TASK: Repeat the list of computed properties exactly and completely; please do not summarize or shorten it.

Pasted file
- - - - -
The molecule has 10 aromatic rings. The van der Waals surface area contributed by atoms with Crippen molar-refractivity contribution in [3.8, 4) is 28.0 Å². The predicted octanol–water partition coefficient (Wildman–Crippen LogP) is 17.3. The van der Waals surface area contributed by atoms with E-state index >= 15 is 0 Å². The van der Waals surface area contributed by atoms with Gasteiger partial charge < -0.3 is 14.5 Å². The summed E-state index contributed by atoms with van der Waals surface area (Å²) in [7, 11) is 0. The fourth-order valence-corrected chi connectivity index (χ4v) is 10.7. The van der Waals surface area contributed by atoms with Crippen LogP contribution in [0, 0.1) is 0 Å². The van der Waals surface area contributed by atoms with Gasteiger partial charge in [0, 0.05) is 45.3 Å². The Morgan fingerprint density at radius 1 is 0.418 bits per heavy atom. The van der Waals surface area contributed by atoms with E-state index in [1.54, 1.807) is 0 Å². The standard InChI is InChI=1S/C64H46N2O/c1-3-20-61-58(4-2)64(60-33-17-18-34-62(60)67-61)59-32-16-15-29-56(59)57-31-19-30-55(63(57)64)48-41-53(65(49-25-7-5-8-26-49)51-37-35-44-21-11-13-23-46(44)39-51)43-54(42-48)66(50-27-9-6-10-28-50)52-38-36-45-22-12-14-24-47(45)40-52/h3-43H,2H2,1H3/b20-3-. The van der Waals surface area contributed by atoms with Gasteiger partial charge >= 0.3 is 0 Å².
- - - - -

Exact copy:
The molecule has 10 aromatic rings. The van der Waals surface area contributed by atoms with Crippen molar-refractivity contribution in [3.8, 4) is 28.0 Å². The predicted octanol–water partition coefficient (Wildman–Crippen LogP) is 17.3. The van der Waals surface area contributed by atoms with E-state index >= 15 is 0 Å². The van der Waals surface area contributed by atoms with Gasteiger partial charge < -0.3 is 14.5 Å². The summed E-state index contributed by atoms with van der Waals surface area (Å²) in [7, 11) is 0. The fourth-order valence-corrected chi connectivity index (χ4v) is 10.7. The van der Waals surface area contributed by atoms with Crippen LogP contribution in [0, 0.1) is 0 Å². The van der Waals surface area contributed by atoms with Gasteiger partial charge in [0, 0.05) is 45.3 Å². The Morgan fingerprint density at radius 1 is 0.418 bits per heavy atom. The van der Waals surface area contributed by atoms with E-state index in [1.54, 1.807) is 0 Å². The standard InChI is InChI=1S/C64H46N2O/c1-3-20-61-58(4-2)64(60-33-17-18-34-62(60)67-61)59-32-16-15-29-56(59)57-31-19-30-55(63(57)64)48-41-53(65(49-25-7-5-8-26-49)51-37-35-44-21-11-13-23-46(44)39-51)43-54(42-48)66(50-27-9-6-10-28-50)52-38-36-45-22-12-14-24-47(45)40-52/h3-43H,2H2,1H3/b20-3-. The van der Waals surface area contributed by atoms with Gasteiger partial charge >= 0.3 is 0 Å².